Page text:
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State laws vary over whether veterinary dental technicians can perform routine care.
Should equine dental technicians be allowed to float teeth, sedate an animal or perform extractions on horses with direct supervision from veterinarians?
According to a revised 2009 position paper by the American Assn. of Equine Practitioners, “The practice of equine dentistry is an integral branch of equine veterinary medicine.
“This discipline encompasses all aspects of diagnosis, treatment and prophylaxis of any and all equine dental conditions and diseases that affect the oral cavity, mandible and maxilla, teeth and associated structures. As such, it falls within the purview of veterinary medicine.”
Accordingly, the AAEP recommends that veterinarians perform such care and supervise it when administered by equine dental technicians.
Kimberly May, assistant director of the department of professional and public affairs for the American Veterinary Medical Assn., says the AVMA agrees with the AAEP’s stance.
Dr. May, DVM, MS, Dipl. ACVS, says veterinarians have the training in anatomy and physiology, as well as pharmacology, that is necessary to treat horses. Though most equine dental technicians are trained, performing dentistry on a horse without a licensed veterinarian’s supervision can be risky.
Laws pertaining to equine dental care vary among states.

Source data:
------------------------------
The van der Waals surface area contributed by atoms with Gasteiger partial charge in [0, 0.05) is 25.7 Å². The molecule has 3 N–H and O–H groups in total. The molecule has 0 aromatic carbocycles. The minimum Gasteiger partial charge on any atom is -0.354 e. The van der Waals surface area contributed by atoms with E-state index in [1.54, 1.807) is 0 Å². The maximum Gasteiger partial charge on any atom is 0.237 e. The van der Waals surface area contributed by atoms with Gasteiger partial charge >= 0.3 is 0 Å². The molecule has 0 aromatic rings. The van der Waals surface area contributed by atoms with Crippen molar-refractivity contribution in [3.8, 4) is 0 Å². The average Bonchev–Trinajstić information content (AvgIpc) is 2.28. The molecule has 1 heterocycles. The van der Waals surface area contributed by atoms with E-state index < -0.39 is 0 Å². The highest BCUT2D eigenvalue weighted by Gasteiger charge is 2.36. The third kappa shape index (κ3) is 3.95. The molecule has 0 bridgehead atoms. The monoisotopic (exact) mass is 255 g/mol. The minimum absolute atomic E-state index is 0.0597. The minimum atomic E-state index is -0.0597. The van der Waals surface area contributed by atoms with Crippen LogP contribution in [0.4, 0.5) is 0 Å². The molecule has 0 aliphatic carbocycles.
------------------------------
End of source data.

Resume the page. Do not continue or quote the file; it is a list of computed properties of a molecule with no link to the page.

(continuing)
An amendment is pending in Oklahoma to change a law that makes practicing dentistry without a veterinary license a felony.
In Texas, only veterinarians can perform dental procedures. It is punishable for lay dentists to do so, but it’s not a felony.
Dental technicians must have a veterinarian on-site in Arizona, Alabama, California and South Carolina.
Minnesota requires equine dentists to be certified.
In Arizona and Virginia, dentistry can be performed under the indirect supervision of a veterinarian, says equine dental technician Christine Griffin. “More horses can be treated each day, and that’s good all the way around.”
All other states have some laws on the books that permit dentistry as “animal husbandry.”
Difference of Opinion
Not all veterinarians agree.
“We need to revamp some of the state practice acts in this country,” says Tom Allen, DVM, of Patterson, Mo. “The way some of the acts read, anything that affects the life of animals is veterinary medicine. If you feed and water your animal, you are providing for its nutrition and therefore, practicing veterinary medicine without a license.”
Dr. Allen has devoted his practice to equine dentistry since he was introduced to it 14 years ago, after practicing for more than 20 years.
“Veterinarians have not had good instruction in equine dentistry,” he says. “I graduated from veterinary school in 1973 and we did not have much dental training.”
As of about a year ago, Allen says, out of 28 U.S. veterinary schools, only four offer equine dentistry electives. Dentistry courses are not required for licensure in any state, though laws say dentistry can be performed by a licensed veterinarian.